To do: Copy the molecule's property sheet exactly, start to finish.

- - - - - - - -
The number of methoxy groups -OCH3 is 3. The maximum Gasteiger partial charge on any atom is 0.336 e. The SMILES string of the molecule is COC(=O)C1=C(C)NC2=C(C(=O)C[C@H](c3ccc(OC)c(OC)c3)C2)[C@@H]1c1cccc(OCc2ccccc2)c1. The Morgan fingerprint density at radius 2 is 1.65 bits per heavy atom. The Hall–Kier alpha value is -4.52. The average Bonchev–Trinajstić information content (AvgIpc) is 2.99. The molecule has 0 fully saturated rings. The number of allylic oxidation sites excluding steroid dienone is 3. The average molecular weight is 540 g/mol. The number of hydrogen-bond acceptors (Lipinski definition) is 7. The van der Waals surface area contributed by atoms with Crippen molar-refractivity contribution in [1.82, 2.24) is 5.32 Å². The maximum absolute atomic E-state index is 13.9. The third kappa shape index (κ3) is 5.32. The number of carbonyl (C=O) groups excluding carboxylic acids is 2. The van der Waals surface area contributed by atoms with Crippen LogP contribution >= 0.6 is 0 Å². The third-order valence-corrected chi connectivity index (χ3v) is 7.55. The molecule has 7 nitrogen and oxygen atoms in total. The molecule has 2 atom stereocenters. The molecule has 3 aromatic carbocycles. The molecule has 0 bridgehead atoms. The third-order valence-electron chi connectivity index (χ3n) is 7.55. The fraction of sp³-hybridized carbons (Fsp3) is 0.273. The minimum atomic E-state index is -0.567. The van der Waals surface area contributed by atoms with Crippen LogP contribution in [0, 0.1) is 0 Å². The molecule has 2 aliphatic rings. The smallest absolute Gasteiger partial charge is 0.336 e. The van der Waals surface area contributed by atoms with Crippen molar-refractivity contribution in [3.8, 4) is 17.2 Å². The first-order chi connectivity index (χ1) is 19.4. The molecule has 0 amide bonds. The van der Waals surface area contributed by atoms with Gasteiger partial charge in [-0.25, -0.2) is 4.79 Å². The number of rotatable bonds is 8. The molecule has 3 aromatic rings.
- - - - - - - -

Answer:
The number of methoxy groups -OCH3 is 3. The maximum Gasteiger partial charge on any atom is 0.336 e. The SMILES string of the molecule is COC(=O)C1=C(C)NC2=C(C(=O)C[C@H](c3ccc(OC)c(OC)c3)C2)[C@@H]1c1cccc(OCc2ccccc2)c1. The Morgan fingerprint density at radius 2 is 1.65 bits per heavy atom. The Hall–Kier alpha value is -4.52. The average Bonchev–Trinajstić information content (AvgIpc) is 2.99. The molecule has 0 fully saturated rings. The number of allylic oxidation sites excluding steroid dienone is 3. The average molecular weight is 540 g/mol. The number of hydrogen-bond acceptors (Lipinski definition) is 7. The van der Waals surface area contributed by atoms with Crippen molar-refractivity contribution in [1.82, 2.24) is 5.32 Å². The maximum absolute atomic E-state index is 13.9. The third kappa shape index (κ3) is 5.32. The number of carbonyl (C=O) groups excluding carboxylic acids is 2. The van der Waals surface area contributed by atoms with Crippen LogP contribution >= 0.6 is 0 Å². The third-order valence-corrected chi connectivity index (χ3v) is 7.55. The molecule has 7 nitrogen and oxygen atoms in total. The molecule has 2 atom stereocenters. The molecule has 3 aromatic carbocycles. The molecule has 0 bridgehead atoms. The third-order valence-electron chi connectivity index (χ3n) is 7.55. The fraction of sp³-hybridized carbons (Fsp3) is 0.273. The minimum atomic E-state index is -0.567. The van der Waals surface area contributed by atoms with Crippen LogP contribution in [0, 0.1) is 0 Å². The molecule has 2 aliphatic rings. The smallest absolute Gasteiger partial charge is 0.336 e. The van der Waals surface area contributed by atoms with Crippen molar-refractivity contribution in [3.8, 4) is 17.2 Å². The first-order chi connectivity index (χ1) is 19.4. The molecule has 0 amide bonds. The van der Waals surface area contributed by atoms with Gasteiger partial charge in [-0.25, -0.2) is 4.79 Å². The number of rotatable bonds is 8. The molecule has 3 aromatic rings.